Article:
Over the past few decades, San (Bushmen) communities in southern Africa, former hunter-gatherers, have developed new adaptive strategies to cope with climate change, the presence of other groups on their land, and the impacts of globalization.
While San have likely lived in southern Africa for 20,000 to 40,000 years, they remain politically and economically marginalized in relation to other social groups. Such forms of marginalization have been attributed to governance regimes that have dispossessed San groups from their land and livelihoods.
According to a newly published article in the Journal of Anthropological Research, San communities face unprecedented challenges in the era of globalization, as cash-based economies continue to become more prevalent and resource-sharing at the communal level decreases.
In “The Plight of the Kalahari San: Hunter-Gatherers in a Globalized World,” author Robert K. Hitchcock describes how challenges faced by San communities are connected to national-level and international-level legal and developmental frameworks.
In particular, the legal status of San communities varies substantially across three different southern African countries: Botswana, Namibia, and Zimbabwe. In Botswana, where the largest number of San resides, San are not classified as an indigenous ethnic group vis-à-vis other ethnic groups; instead, they are categorized as Remote Area Dwellers, and a Remote Area Development Program (RADP) for these communities exist.
Nevertheless, San livelihoods in Botswana continue to be at risk, because land tenure protections remain weak. In Namibia, the San are recognized as a distinct indigenous group, and a national-level San Development Office dedicated for San welfare was established by the Namibian government in 2007. They are now considered ‘marginalized communities’ along with Himba and Ovatue by the Namibian government. In Zimbabwe, no specific government agency is dedicated to the welfare of the San or other groups, though the Zimbabwe Constitution does recognize people that are defined as ‘Koisan.’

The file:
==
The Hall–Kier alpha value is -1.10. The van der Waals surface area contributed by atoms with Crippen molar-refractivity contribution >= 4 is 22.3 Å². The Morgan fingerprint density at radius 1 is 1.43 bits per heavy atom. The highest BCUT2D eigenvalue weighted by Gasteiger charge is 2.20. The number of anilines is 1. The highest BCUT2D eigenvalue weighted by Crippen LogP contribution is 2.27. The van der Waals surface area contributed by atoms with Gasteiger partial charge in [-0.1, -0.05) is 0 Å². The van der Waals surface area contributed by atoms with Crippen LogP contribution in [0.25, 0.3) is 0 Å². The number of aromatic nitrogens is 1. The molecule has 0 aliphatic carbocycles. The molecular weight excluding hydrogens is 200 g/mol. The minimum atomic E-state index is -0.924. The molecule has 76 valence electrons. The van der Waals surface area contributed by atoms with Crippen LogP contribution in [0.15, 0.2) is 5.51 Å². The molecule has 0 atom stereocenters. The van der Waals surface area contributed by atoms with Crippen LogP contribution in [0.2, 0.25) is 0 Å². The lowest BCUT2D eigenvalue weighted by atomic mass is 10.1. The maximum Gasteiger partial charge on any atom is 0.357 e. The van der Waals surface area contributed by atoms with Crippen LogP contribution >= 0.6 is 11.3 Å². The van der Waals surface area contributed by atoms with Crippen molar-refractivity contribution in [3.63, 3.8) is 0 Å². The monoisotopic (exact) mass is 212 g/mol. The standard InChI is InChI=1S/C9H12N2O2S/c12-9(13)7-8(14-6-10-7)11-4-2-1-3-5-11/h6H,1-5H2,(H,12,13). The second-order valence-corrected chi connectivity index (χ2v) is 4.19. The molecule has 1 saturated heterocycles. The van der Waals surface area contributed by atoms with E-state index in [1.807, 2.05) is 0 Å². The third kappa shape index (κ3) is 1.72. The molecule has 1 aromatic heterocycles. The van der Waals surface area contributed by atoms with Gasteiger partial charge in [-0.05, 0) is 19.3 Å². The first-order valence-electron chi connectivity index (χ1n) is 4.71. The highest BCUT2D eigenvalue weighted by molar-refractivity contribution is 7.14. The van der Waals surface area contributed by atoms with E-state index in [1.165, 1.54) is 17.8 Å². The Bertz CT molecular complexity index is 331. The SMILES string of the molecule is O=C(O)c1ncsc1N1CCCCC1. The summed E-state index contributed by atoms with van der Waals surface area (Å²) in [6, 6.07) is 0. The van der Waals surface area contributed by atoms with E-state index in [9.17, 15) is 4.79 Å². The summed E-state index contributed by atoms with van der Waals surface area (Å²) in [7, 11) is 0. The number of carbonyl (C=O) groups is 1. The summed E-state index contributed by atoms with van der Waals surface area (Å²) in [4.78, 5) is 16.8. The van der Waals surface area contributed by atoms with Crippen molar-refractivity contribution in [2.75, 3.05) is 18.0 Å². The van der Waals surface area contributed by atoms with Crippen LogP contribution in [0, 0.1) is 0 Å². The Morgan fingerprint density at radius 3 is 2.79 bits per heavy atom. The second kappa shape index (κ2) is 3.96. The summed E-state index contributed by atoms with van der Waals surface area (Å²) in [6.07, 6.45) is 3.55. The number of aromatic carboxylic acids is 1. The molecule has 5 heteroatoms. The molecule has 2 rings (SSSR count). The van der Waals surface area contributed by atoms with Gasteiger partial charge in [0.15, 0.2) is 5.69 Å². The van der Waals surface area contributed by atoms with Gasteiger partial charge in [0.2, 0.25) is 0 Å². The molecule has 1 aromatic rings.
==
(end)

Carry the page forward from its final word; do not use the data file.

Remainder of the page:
Since the 1970s, Botswana, Zimbabwe, and Namibia have all instituted reforms to land tenure, which resulted in large portions of former tribal lands to be allocated to non-San groups and individuals. As a result, San communities have been displaced from their land in all three countries.
Although some San communities have returned to their ancestral lands after court case victories, as occurred in Botswana San livelihoods continue to be vulnerable after the Botswana government criminalized subsistence hunting in 2014. Hunting rights were restored in 2019 but only for private, citizen and foreign safari hunters.
In Namibia, San groups have been involved in conservancies as a form of community-based natural resources management since 1996. In particular, San communities have enrolled as members of state-sanctioned conservancies, such as the Nyae Nyae Conservancy.
These conservancies allow members to share revenues derived from safari hunting and tourism. Nyae Nyae, Namibia is the only area left in Africa, besides the Hadza area near Lake Eyasi, Tanzania, where local people have the right to hunt for subsistence as long as they use traditional weapons.
The funds that have been made available to Ju/’hoan and !Kung communities have been used to develop gardens and protection facilities for water points. There is also a village schools program that provides San students with mother-tongue language education at the pre-school and primary school levels.
In the past few decades, San communities have gradually reclaimed their ways of life in southern Africa through legal victories at the national level. By mobilizing support for legal advocacy on behalf of San communities, local non-government organizations continue to play crucial roles among the San. Nevertheless, these community-led San organizations continue to face difficulties in obtaining adequate financing. The author of this article admits that “that it is not inexpensive to engage in international and local human rights efforts” San communities continue to call upon their governments and international organizations to recognize their human rights and protect their welfare.